A while ago I had a little blog post series about cool stuff in Snowflake. I’m starting up a similar series, but this time for Microsoft Fabric. I’m not going to cover the basic of Fabric, hundreds of bloggers have already done that. I’m going to cover little bits & pieces that I find interesting, that are similar to Snowflake features or something that is an improvement over the “regular” SQL Server.
To kick off this series, I’m going to start with a feature that also exists in Snowflake: zero-copy cloning. The idea is that you create a copy of a table, but instead of actually copying the data, pointers are created behind the scenes that just point to the original data. This means creating a clone is a metadata-only operation and is thus very fast. If you make updates against your clone, they will be stored separately, so in all purposes it seems you created a brand new table. Except you didn’t.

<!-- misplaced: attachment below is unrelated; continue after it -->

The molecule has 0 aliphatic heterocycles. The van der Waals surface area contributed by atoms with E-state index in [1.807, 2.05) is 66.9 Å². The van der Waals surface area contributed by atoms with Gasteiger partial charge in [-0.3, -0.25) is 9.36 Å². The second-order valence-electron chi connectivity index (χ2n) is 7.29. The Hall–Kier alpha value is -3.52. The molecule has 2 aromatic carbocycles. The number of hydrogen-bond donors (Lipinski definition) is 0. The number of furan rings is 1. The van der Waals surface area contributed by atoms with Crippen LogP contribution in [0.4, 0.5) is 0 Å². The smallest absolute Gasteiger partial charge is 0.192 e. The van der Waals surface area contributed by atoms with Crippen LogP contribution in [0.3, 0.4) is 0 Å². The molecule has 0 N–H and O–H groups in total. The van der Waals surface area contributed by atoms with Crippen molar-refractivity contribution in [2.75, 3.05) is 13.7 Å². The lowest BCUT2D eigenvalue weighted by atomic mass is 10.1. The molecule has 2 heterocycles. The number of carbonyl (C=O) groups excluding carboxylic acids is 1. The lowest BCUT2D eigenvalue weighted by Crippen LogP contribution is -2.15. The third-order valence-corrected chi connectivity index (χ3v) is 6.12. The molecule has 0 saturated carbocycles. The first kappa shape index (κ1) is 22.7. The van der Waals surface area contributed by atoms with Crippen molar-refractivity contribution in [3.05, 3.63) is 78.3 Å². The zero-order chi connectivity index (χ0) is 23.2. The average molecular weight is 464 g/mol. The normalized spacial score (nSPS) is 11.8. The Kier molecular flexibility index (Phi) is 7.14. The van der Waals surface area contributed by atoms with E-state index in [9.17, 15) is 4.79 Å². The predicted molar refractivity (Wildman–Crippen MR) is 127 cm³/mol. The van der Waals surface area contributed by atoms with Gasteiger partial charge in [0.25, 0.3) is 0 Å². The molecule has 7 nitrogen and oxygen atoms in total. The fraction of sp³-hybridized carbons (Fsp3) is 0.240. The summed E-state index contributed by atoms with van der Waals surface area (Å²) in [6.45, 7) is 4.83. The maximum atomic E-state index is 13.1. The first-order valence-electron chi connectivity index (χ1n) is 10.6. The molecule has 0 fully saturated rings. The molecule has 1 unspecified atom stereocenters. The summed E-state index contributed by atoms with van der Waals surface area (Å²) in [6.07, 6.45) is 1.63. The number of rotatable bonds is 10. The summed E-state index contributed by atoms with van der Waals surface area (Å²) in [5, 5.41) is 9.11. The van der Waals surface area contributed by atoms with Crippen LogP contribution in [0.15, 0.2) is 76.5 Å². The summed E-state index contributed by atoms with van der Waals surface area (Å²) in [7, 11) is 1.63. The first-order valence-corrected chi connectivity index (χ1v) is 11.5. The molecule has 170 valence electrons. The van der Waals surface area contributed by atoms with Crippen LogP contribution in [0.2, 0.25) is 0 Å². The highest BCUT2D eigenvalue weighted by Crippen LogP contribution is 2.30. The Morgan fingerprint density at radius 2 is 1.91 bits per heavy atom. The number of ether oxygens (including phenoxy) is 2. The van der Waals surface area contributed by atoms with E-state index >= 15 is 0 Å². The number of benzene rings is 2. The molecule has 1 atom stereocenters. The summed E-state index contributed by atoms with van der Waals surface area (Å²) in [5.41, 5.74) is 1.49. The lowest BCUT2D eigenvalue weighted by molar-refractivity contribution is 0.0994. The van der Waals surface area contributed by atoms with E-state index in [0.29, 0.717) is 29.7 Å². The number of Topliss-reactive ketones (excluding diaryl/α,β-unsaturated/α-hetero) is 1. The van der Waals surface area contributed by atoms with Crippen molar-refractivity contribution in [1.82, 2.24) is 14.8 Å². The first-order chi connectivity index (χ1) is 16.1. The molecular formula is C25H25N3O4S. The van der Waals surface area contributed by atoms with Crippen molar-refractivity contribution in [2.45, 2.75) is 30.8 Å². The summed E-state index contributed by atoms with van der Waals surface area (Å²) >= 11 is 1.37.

Read on to see how this works and what its current limitations are compared to Snowflake.